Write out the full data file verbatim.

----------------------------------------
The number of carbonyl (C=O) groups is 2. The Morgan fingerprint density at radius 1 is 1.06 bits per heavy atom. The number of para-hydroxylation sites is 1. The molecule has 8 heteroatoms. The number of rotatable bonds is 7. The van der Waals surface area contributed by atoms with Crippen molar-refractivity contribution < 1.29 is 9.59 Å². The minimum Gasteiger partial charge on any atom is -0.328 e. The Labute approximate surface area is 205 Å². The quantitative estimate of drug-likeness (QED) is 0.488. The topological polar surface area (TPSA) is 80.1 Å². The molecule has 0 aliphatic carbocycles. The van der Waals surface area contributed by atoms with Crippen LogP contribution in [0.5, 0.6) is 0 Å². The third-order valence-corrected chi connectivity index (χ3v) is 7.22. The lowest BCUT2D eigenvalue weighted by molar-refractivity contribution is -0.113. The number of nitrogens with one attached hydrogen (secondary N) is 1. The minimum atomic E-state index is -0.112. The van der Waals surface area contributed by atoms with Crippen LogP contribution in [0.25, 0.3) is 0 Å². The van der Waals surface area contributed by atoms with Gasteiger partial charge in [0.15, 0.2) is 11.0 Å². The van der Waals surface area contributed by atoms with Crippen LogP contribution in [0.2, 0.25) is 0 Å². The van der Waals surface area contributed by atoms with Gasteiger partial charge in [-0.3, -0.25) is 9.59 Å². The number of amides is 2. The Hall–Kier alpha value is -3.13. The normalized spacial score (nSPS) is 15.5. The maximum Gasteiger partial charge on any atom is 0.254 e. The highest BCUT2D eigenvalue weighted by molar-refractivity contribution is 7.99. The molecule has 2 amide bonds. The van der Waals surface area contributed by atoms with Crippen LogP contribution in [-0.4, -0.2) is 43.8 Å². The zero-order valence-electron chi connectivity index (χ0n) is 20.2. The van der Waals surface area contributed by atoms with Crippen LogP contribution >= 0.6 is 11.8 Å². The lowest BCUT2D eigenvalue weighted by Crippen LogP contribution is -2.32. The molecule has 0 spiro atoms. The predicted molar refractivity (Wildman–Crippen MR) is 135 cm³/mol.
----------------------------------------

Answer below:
The number of carbonyl (C=O) groups is 2. The Morgan fingerprint density at radius 1 is 1.06 bits per heavy atom. The number of para-hydroxylation sites is 1. The molecule has 8 heteroatoms. The number of rotatable bonds is 7. The van der Waals surface area contributed by atoms with Crippen molar-refractivity contribution < 1.29 is 9.59 Å². The minimum Gasteiger partial charge on any atom is -0.328 e. The Labute approximate surface area is 205 Å². The quantitative estimate of drug-likeness (QED) is 0.488. The topological polar surface area (TPSA) is 80.1 Å². The molecule has 0 aliphatic carbocycles. The van der Waals surface area contributed by atoms with Crippen LogP contribution in [0.5, 0.6) is 0 Å². The third-order valence-corrected chi connectivity index (χ3v) is 7.22. The lowest BCUT2D eigenvalue weighted by molar-refractivity contribution is -0.113. The number of nitrogens with one attached hydrogen (secondary N) is 1. The minimum atomic E-state index is -0.112. The van der Waals surface area contributed by atoms with Crippen LogP contribution in [0.25, 0.3) is 0 Å². The van der Waals surface area contributed by atoms with Gasteiger partial charge in [0.15, 0.2) is 11.0 Å². The van der Waals surface area contributed by atoms with Crippen LogP contribution in [0.2, 0.25) is 0 Å². The van der Waals surface area contributed by atoms with Gasteiger partial charge in [-0.3, -0.25) is 9.59 Å². The number of amides is 2. The Hall–Kier alpha value is -3.13. The normalized spacial score (nSPS) is 15.5. The maximum Gasteiger partial charge on any atom is 0.254 e. The highest BCUT2D eigenvalue weighted by molar-refractivity contribution is 7.99. The molecule has 2 amide bonds. The van der Waals surface area contributed by atoms with Crippen LogP contribution in [-0.4, -0.2) is 43.8 Å². The zero-order valence-electron chi connectivity index (χ0n) is 20.2. The van der Waals surface area contributed by atoms with Crippen LogP contribution >= 0.6 is 11.8 Å². The lowest BCUT2D eigenvalue weighted by Crippen LogP contribution is -2.32. The molecule has 0 spiro atoms. The predicted molar refractivity (Wildman–Crippen MR) is 135 cm³/mol.